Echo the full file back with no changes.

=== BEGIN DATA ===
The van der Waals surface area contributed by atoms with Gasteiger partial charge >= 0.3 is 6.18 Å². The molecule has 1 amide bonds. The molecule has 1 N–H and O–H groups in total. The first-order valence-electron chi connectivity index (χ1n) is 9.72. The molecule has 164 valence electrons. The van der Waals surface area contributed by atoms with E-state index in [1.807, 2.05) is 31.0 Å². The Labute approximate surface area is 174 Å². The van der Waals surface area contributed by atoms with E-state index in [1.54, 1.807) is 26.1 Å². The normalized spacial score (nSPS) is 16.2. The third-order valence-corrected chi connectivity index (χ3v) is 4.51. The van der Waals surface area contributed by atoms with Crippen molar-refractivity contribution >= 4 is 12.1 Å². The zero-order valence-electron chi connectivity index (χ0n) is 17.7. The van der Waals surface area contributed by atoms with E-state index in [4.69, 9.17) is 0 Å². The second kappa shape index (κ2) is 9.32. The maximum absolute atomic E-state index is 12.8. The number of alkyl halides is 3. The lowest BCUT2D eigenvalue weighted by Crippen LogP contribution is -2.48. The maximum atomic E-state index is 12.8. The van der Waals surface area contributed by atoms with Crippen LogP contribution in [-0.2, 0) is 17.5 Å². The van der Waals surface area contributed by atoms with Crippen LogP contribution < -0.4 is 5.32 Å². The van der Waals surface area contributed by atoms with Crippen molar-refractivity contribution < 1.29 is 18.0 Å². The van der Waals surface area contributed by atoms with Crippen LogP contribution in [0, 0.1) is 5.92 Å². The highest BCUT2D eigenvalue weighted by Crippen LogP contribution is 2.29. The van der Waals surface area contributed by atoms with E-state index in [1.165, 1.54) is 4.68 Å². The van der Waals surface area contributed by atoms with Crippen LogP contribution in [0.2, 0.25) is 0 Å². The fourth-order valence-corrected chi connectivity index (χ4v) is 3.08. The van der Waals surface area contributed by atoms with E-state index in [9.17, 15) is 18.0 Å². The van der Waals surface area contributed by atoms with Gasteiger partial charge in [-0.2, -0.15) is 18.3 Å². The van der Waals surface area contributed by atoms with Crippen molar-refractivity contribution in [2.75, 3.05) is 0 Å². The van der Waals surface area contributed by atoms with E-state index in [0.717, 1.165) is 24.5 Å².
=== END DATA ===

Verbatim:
The van der Waals surface area contributed by atoms with Gasteiger partial charge >= 0.3 is 6.18 Å². The molecule has 1 amide bonds. The molecule has 1 N–H and O–H groups in total. The first-order valence-electron chi connectivity index (χ1n) is 9.72. The molecule has 164 valence electrons. The van der Waals surface area contributed by atoms with E-state index in [1.807, 2.05) is 31.0 Å². The Labute approximate surface area is 174 Å². The van der Waals surface area contributed by atoms with E-state index in [1.54, 1.807) is 26.1 Å². The normalized spacial score (nSPS) is 16.2. The third-order valence-corrected chi connectivity index (χ3v) is 4.51. The van der Waals surface area contributed by atoms with Crippen molar-refractivity contribution >= 4 is 12.1 Å². The zero-order valence-electron chi connectivity index (χ0n) is 17.7. The van der Waals surface area contributed by atoms with E-state index in [4.69, 9.17) is 0 Å². The second kappa shape index (κ2) is 9.32. The maximum absolute atomic E-state index is 12.8. The number of alkyl halides is 3. The lowest BCUT2D eigenvalue weighted by Crippen LogP contribution is -2.48. The maximum atomic E-state index is 12.8. The van der Waals surface area contributed by atoms with Crippen LogP contribution in [-0.2, 0) is 17.5 Å². The van der Waals surface area contributed by atoms with Crippen LogP contribution < -0.4 is 5.32 Å². The van der Waals surface area contributed by atoms with Crippen molar-refractivity contribution < 1.29 is 18.0 Å². The van der Waals surface area contributed by atoms with Crippen LogP contribution in [0, 0.1) is 5.92 Å². The highest BCUT2D eigenvalue weighted by Crippen LogP contribution is 2.29. The van der Waals surface area contributed by atoms with E-state index in [1.165, 1.54) is 4.68 Å². The van der Waals surface area contributed by atoms with Crippen LogP contribution in [0.2, 0.25) is 0 Å². The fourth-order valence-corrected chi connectivity index (χ4v) is 3.08. The van der Waals surface area contributed by atoms with E-state index in [9.17, 15) is 18.0 Å². The van der Waals surface area contributed by atoms with Gasteiger partial charge in [-0.2, -0.15) is 18.3 Å². The van der Waals surface area contributed by atoms with Crippen molar-refractivity contribution in [2.75, 3.05) is 0 Å². The van der Waals surface area contributed by atoms with E-state index in [0.717, 1.165) is 24.5 Å².